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Hope for justice: Yameen Rasheed’s murder two years on

The murder blogger’s family has pinned their hopes on a presidential commission.



Two years ago today, Maldivians woke up to the horrific murder of Yameen Rasheed, a satirical blogger and fearless critic of religious extremism

The 29-year-old’s killing attracted international media attention and drew widespread condemnation. Suspects were arrested within a week but Yameen’s grieving family despaired as police refused to accept a petition, blocked marches calling for answers, and the criminal court held hearings in secret.

The family’s hope for justice was rekindled in November.

On his first day in office, President Ibrahim Mohamed Solih formed an inquiry commission to investigate unresolved murders, honouring a key campaign pledge.

“I have full faith that the commission will carry out its mandate and try their best,” Yameen’s sister Aisha Rasheed told the Maldives Independent. 

“It is the only hope we have after a long time and it is what we are clinging on to.”

Last month, the commission’s chair Husnu Suood confirmed long-held suspicions about religious motives and the involvement of radicalised gangs. He told a CPJ researcher that the attempted murder of blogger Ismail Khilath Rasheed in June 2012, the assassination of moderate religious scholar MP Afrasheem Ali in October 2012, the abduction of Maldives Independent journalist Ahmed Rilwan in August 2014, and Yameen’s murder were carried out by the same extremist group.

All four were accused of being laadheenee (secular or anti-Islamic). According to police, Yameen was killed by a group of young men who believed he was guilty of blasphemy and insulting Islam.

Appearing on Raajje TV Monday night, Suood said the commission has identified culprits and established the motive behind the murders.

– ‘Complete overhaul’ –

Yameen’s sister Aisha did not share Suood’s confidence in convicting the perpetrators.

“I do not have the same level of trust in the judiciary and we are in grave need of judicial reform because I don’t believe the judges have any sense of moral responsibility,” she said.

The family of abducted journalist Rilwan has also pinned their hopes on the presidential commission, agreeing with President Solih that lack of confidence in existing institutions required an independent inquiry.

“They did not do so much as answer a letter from the family,” Rilwan’s sister Fathmath Shehenaz told the Maldives Independent. 

Shehenaz said she was in tears when the ruling Maldivian Democratic Party won a super-majority of parliament in the April 6 polls, reviving hope for passing a law to grant investigative authority to the presidential commission.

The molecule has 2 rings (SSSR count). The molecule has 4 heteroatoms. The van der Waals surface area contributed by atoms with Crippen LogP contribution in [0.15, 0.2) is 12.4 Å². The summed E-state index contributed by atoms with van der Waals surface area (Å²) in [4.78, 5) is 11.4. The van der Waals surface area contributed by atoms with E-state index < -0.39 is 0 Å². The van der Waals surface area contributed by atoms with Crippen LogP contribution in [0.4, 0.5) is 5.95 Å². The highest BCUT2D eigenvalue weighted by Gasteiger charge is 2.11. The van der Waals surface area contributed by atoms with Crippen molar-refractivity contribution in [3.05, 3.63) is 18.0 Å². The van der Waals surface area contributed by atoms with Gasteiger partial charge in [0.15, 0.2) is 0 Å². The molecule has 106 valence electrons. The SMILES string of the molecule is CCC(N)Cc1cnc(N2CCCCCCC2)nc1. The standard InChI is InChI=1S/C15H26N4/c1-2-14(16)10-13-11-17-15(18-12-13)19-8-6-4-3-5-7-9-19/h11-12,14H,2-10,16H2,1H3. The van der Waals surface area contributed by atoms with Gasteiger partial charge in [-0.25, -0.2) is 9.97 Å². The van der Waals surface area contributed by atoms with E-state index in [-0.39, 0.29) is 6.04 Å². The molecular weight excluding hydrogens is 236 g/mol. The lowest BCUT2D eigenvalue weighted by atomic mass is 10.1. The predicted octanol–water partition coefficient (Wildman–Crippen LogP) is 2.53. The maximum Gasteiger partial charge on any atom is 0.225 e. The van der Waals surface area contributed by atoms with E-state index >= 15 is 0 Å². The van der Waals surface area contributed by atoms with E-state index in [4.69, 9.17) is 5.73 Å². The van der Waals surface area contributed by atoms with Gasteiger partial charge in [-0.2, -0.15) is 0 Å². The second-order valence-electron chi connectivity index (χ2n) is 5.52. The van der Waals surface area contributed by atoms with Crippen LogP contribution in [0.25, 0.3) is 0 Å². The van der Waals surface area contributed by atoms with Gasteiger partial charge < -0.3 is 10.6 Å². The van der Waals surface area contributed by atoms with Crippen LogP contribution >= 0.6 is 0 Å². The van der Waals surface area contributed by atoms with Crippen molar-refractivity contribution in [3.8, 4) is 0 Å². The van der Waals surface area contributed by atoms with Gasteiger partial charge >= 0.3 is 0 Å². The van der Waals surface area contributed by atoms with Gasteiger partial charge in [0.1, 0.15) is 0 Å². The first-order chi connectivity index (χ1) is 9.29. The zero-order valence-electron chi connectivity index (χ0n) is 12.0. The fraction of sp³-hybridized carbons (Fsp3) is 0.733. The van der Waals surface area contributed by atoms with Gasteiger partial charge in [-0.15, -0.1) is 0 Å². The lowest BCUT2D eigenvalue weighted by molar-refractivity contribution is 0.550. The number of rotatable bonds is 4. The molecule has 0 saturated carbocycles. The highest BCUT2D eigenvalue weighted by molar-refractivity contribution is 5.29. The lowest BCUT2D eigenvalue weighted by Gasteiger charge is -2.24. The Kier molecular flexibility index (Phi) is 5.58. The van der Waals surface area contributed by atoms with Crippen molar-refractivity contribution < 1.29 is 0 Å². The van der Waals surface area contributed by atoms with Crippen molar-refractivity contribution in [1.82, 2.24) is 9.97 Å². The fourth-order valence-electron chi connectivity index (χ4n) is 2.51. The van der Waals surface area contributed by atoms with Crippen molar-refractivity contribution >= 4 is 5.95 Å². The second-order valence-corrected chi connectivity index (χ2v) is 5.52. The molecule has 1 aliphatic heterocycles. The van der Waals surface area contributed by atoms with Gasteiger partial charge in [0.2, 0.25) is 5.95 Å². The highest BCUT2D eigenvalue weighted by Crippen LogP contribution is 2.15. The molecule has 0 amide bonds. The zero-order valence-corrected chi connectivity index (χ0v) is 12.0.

Speaker Gasim Ibrahim’s refusal to call a vote on the presidential commissions bill formed part of the MDP’s appeal for a majority without coalition partners.

“We the people gave the MDP power because we want them to ensure we get justice,” said Shehenaz.

“Because this means people who pledged justice have the means and are not allowed excuses. Now we actually can hope. However, if we want justice to the highest extent, the current speaker of the Majlis needs to be removed, the judges at all courts need to be replaced. The system needs a complete overhaul. Only then will we have a clear shot at justice.” 

Last August, days before the fourth anniversary of Rilwan’s disappearance, two suspects were acquitted with the judge blaming glaring investigative and prosecutorial failures.

Yameen’s murder trial has yet to resume after the court concluded preliminary hearings in October. Prosecutor General’s office spokesman Ahmed Thaufeeq was unsure why the trial remains stalled.

The presidential commission has asked the Supreme Court to speed up the trial, Suood told the Maldives Independent.

“We have provided the Supreme Court with a list of cases which needs to be expedited, specifically Yameen’s case. We said if these particular cases are left stalled it would hinder our work,” he explained.

“What we are trying to propose is to give two to three months of preparation time for prosecutors and everyone involved to prepare for the case. But once the case begins, it should be attempted to end within one or two days with continuous hearings. This leaves less time for any possibilities of judges being bribed, tampering or mishaps with evidence and witnesses.”

The commission will make its findings public, he assured.

“The report will be published once arrests have been made and after we have briefed the president, police and the military and other relevant authorities, explaining to them who is responsible, and what needs to be done about them which I think is most effective,” he said.

Organised by friends and family to mark the second anniversary of Yameen’s murder, a protest march is meanwhile due to take place at 4:30pm on Tuesday, starting from the Rasfannu beach in Malé’s western end.

Yameen’s sister anticipated a hostile reaction from opposition politicians and religious hardliners.

“I think they will take it very badly. For example, even though the religion card is becoming irrelevant as people are more intent on finding justice and a just society, they are still clinging on to it,” Aisha said.

“The difference now is that instead of worrying about what to do when police officers come to obstruct our marches, we are free to use our constitutional right and we can ask the police to provide security as we fear there are other elements, both opposition politicians and religious extremists, that are actively still trying to discredit what Yameen and Rilwan stood for, fought for and left behind, even after taking Yameen’s life.”